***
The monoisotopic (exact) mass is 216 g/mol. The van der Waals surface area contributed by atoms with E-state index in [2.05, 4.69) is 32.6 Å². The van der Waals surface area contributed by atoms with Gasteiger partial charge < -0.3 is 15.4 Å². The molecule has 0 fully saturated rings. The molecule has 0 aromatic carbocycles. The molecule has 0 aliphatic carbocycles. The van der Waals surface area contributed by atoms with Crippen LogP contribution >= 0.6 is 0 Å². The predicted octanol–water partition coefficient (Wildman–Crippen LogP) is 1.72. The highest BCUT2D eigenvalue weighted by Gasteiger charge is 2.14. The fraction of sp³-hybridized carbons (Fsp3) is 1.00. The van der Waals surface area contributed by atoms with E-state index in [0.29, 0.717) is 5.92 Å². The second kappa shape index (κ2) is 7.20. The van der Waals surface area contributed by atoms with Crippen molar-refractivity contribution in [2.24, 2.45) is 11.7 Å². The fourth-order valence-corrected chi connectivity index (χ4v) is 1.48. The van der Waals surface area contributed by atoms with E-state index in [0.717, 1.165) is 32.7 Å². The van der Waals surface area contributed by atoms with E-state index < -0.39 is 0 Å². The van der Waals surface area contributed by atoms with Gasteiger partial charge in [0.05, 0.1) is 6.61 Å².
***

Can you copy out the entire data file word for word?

The monoisotopic (exact) mass is 216 g/mol. The van der Waals surface area contributed by atoms with E-state index in [2.05, 4.69) is 32.6 Å². The van der Waals surface area contributed by atoms with Gasteiger partial charge < -0.3 is 15.4 Å². The molecule has 0 fully saturated rings. The molecule has 0 aromatic carbocycles. The molecule has 0 aliphatic carbocycles. The van der Waals surface area contributed by atoms with Crippen LogP contribution >= 0.6 is 0 Å². The predicted octanol–water partition coefficient (Wildman–Crippen LogP) is 1.72. The highest BCUT2D eigenvalue weighted by Gasteiger charge is 2.14. The fraction of sp³-hybridized carbons (Fsp3) is 1.00. The van der Waals surface area contributed by atoms with E-state index in [0.29, 0.717) is 5.92 Å². The second kappa shape index (κ2) is 7.20. The van der Waals surface area contributed by atoms with Crippen molar-refractivity contribution in [2.24, 2.45) is 11.7 Å². The fourth-order valence-corrected chi connectivity index (χ4v) is 1.48. The van der Waals surface area contributed by atoms with E-state index in [0.717, 1.165) is 32.7 Å². The van der Waals surface area contributed by atoms with E-state index < -0.39 is 0 Å². The van der Waals surface area contributed by atoms with Gasteiger partial charge in [0.05, 0.1) is 6.61 Å².